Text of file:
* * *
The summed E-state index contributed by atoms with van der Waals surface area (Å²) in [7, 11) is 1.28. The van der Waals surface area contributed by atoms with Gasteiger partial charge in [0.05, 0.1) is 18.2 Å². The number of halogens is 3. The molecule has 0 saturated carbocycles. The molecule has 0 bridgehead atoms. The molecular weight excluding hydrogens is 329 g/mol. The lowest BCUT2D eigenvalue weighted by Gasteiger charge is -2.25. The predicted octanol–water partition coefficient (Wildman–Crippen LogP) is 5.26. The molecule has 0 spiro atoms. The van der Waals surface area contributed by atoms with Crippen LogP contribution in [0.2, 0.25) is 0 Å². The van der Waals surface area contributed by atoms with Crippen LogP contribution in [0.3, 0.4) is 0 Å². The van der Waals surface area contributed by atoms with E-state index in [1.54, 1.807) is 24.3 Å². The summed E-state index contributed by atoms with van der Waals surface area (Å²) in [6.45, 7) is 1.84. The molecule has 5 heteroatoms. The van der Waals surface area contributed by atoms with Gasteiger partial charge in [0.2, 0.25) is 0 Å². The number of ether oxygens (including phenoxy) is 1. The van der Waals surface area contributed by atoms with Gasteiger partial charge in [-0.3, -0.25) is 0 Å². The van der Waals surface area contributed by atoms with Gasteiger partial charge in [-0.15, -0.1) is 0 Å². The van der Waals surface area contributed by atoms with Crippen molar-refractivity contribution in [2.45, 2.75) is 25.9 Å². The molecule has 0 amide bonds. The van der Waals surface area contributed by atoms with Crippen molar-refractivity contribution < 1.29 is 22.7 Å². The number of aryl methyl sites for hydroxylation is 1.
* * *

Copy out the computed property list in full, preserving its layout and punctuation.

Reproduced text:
The summed E-state index contributed by atoms with van der Waals surface area (Å²) in [7, 11) is 1.28. The van der Waals surface area contributed by atoms with Gasteiger partial charge in [0.05, 0.1) is 18.2 Å². The number of halogens is 3. The molecule has 0 saturated carbocycles. The molecule has 0 bridgehead atoms. The molecular weight excluding hydrogens is 329 g/mol. The lowest BCUT2D eigenvalue weighted by Gasteiger charge is -2.25. The predicted octanol–water partition coefficient (Wildman–Crippen LogP) is 5.26. The molecule has 0 spiro atoms. The van der Waals surface area contributed by atoms with Crippen LogP contribution in [0.2, 0.25) is 0 Å². The van der Waals surface area contributed by atoms with Crippen LogP contribution in [0.3, 0.4) is 0 Å². The van der Waals surface area contributed by atoms with E-state index in [1.54, 1.807) is 24.3 Å². The summed E-state index contributed by atoms with van der Waals surface area (Å²) in [6.45, 7) is 1.84. The molecule has 5 heteroatoms. The van der Waals surface area contributed by atoms with Gasteiger partial charge in [0.2, 0.25) is 0 Å². The number of ether oxygens (including phenoxy) is 1. The van der Waals surface area contributed by atoms with Gasteiger partial charge in [-0.3, -0.25) is 0 Å². The van der Waals surface area contributed by atoms with Gasteiger partial charge in [-0.15, -0.1) is 0 Å². The van der Waals surface area contributed by atoms with Crippen molar-refractivity contribution in [2.45, 2.75) is 25.9 Å². The molecule has 0 amide bonds. The van der Waals surface area contributed by atoms with Crippen molar-refractivity contribution < 1.29 is 22.7 Å². The number of aryl methyl sites for hydroxylation is 1.